Can you tell us the most interesting story that happened to you since you began your career?

The most interesting thing that’s happened to me in my career was a few years back when Elton John shouted me out on his Beats 1 radio station, Rocket Hour. He went on to say I was a fabulous songwriter which was such an honor hearing that from a musical legend like himself. I was also very surprised that he had even listened to my song, but somehow it made its way to his ears. I believe he heard it after Ebro Darden played my song on his Beats 1 station. It really meant a lot to me back then and still now.

Can you share a story about the funniest mistake you made when you were first starting? Can you tell us what lesson you learned from that?

The funniest mistake I made when I was younger was showing up for a performance without my own microphone and not having asked the right questions about the event. I won a chance to perform at K-Fest, a huge festival put on by the radio station K104 in New York a few years back. I showed up with my guitar to play one song between Charlie XCX and Robin Thicke and at the last minute, we realized there was no mic or stand for me. I had to play my song with the host, Woodman holding the wireless mic for me. From then on, I knew to not assume all equipment would be at shows, ask the right questions and always have a backup plan. Overall, the performance went really well, but it was definitely a funny moment. Everyone at K104 has always been super supportive on my journey, much love to them!!

What are some of the most interesting or exciting projects you are working on now?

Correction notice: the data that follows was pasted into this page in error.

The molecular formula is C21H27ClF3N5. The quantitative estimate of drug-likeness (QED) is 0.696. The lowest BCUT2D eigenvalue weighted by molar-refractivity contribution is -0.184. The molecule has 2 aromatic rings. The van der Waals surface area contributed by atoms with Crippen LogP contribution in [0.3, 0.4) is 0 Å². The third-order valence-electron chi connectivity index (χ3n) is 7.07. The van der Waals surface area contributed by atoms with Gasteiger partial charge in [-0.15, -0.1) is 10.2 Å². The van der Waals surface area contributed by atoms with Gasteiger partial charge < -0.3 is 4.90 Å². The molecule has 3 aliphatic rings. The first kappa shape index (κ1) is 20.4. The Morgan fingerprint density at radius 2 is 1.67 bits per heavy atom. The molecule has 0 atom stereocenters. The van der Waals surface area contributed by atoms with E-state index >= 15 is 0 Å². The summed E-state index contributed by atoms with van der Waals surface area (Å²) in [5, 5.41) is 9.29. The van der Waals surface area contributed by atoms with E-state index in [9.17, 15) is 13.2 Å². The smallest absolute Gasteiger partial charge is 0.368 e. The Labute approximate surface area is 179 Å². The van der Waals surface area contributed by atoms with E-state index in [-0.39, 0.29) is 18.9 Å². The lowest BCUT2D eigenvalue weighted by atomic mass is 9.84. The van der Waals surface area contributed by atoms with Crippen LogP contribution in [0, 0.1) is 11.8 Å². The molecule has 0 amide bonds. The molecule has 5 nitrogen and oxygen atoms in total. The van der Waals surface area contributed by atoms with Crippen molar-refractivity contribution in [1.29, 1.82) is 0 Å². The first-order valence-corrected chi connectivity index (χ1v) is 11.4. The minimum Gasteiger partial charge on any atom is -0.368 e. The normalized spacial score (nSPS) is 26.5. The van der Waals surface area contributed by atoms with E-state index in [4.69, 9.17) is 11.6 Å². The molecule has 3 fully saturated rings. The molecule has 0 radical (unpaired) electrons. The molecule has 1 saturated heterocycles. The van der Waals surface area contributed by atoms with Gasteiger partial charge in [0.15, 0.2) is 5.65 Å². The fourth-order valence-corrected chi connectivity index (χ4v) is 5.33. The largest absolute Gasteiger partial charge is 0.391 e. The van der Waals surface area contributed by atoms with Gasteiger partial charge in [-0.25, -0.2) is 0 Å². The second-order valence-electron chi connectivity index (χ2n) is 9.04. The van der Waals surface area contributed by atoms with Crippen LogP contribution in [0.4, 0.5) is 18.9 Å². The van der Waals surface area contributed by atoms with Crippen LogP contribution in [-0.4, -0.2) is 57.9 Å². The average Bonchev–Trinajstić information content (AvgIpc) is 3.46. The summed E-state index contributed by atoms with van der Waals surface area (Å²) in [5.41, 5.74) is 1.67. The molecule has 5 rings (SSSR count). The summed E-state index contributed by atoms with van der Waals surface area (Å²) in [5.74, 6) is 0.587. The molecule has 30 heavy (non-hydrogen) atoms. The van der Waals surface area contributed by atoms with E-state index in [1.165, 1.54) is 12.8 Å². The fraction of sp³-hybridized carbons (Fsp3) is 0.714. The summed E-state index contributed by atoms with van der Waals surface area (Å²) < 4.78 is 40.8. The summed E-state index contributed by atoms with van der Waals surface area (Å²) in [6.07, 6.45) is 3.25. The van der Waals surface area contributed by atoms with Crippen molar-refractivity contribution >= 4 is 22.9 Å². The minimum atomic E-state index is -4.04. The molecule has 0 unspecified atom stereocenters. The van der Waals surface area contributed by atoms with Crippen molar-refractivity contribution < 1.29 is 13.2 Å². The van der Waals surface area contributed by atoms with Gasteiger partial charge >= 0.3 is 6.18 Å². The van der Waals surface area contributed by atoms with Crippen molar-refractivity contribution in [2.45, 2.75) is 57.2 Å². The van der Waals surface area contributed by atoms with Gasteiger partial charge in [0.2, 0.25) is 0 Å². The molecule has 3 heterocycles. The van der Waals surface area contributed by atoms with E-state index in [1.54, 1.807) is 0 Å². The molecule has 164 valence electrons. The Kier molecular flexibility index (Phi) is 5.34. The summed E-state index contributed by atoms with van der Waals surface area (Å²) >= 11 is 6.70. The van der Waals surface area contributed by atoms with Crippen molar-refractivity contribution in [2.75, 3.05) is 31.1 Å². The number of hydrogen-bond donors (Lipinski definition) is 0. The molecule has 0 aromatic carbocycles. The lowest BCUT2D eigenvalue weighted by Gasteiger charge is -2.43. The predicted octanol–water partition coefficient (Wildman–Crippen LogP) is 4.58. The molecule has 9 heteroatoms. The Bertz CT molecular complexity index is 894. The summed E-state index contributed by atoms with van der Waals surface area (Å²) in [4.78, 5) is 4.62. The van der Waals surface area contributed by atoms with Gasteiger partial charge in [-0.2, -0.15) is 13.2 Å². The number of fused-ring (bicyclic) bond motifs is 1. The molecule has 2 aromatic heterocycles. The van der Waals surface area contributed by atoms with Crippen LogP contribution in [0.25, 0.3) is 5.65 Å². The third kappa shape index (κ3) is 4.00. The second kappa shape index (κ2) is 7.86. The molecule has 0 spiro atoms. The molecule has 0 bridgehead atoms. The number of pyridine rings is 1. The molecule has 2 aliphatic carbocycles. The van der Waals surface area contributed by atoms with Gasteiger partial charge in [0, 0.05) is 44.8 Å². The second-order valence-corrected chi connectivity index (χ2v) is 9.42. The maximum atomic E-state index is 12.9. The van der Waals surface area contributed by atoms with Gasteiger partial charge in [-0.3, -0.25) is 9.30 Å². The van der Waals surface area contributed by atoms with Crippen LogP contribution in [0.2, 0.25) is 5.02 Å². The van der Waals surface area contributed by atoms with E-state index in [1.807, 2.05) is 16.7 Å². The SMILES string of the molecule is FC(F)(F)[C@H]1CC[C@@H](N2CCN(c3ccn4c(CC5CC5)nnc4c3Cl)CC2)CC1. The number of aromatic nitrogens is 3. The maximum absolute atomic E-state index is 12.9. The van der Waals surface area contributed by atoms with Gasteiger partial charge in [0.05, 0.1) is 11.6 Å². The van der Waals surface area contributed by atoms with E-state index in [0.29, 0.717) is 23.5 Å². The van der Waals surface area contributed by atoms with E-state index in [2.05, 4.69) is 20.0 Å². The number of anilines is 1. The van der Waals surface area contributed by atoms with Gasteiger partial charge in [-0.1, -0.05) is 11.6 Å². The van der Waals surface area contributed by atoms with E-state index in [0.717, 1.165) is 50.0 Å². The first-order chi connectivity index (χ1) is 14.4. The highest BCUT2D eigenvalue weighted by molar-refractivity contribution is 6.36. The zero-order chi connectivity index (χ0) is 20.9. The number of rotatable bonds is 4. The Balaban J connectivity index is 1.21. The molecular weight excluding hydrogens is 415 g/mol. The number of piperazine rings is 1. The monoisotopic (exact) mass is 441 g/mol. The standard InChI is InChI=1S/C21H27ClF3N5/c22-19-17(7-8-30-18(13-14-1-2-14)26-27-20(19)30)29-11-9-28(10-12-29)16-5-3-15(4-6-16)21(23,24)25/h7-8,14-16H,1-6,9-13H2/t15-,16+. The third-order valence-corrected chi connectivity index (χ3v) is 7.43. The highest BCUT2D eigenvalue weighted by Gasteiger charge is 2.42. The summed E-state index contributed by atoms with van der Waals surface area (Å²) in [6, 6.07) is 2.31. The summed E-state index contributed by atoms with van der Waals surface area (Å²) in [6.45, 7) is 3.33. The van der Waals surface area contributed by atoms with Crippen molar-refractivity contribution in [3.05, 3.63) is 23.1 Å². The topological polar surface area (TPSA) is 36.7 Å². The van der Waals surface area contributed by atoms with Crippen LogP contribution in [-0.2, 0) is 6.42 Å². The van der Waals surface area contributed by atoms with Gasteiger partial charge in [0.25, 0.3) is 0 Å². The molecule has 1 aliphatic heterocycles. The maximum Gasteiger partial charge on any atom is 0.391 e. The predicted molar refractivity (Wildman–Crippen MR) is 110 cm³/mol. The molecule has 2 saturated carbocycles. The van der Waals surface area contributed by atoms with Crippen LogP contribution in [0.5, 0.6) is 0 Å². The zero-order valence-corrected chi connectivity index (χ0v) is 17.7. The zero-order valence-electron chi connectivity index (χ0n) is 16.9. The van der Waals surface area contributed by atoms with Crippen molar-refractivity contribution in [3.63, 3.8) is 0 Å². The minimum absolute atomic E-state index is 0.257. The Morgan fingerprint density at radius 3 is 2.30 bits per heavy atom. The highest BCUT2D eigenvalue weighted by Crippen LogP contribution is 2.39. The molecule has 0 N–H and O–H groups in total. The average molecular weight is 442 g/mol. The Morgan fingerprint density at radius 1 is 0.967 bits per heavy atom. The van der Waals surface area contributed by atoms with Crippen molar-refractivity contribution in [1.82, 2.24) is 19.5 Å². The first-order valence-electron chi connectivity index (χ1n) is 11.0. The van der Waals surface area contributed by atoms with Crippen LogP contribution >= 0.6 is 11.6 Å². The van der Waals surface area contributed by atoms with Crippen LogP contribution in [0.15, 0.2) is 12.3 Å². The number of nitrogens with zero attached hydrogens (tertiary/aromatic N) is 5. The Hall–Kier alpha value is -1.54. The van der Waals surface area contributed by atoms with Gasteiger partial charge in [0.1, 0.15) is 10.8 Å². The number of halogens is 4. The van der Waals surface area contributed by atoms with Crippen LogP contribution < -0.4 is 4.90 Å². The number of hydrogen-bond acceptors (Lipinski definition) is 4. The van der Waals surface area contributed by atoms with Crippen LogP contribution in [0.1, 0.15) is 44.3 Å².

I am working with Swagg R’Celious (Grammy-winning for his work with H.E.R.) and we have two songs that are big favorites of mine. One lives more in the urban space where we chopped and screwed some of my vocals and the other is a vibey R&B track where my raspy vocals are raw and melodic. I love the contrast in the two pieces as they both reflect my two styles of singing and songwriting and I had the opportunity to experiment more in the studio.

We are very interested in diversity in the entertainment industry. Can you share three reasons with our readers about why you think it’s important to have diversity represented in film and television? How can that potentially affect our culture?

Diversity is so important in the entertainment industry because like the reality of everyday life, there are many people with different cultural backgrounds. I believe everyone deserves an opportunity in any field. The leadership positions in the record music industry have been so male-dominated for years — More recently we’ve seen some shifts recognizing great female leaders. From Silvia Rhone to Julie Greenwald, and last year Nicole Wyskoarko was named as co-head of A&R at Interscope. Women help get rid of bias, provide a new playing field…the more women we see in executive roles and be leaders of their own music legacies and empires, the more we can push towards equal ground in gender and race. I find beauty in learning about different cultures and traditions. Music comes from black culture, especially my favorite type, R&B. It’s an honor to be able to celebrate it. My favorite artists happen to be black women, whose voice and soul I’ve loved so much and gravitated to their style overall. Erykah Badu, Lauryn Hill, Mary J Blige are a few to name that I would love to pay homage to. Being from NY I grew up in a very diverse neighborhood and school where it was a melting pot. I myself come from a diverse background being Armenian, Irish and Cuban mixed with much more I am still learning about as I get older and diving deeper into where I am from and my make-up. What people don’t know is that half of my family is a different ethnicity than me that I grew up with considering them as blood to me. When I was 2 years old, my step-father came into my life and took me under his wing. He is Puerto Rican. I celebrated most holidays in a Puerto Rican household with my grandparents, aunts, uncles and cousins, as well as my younger sister.

What are your “5 things I wish someone told me when I first started” and why. Please share a story or example for each.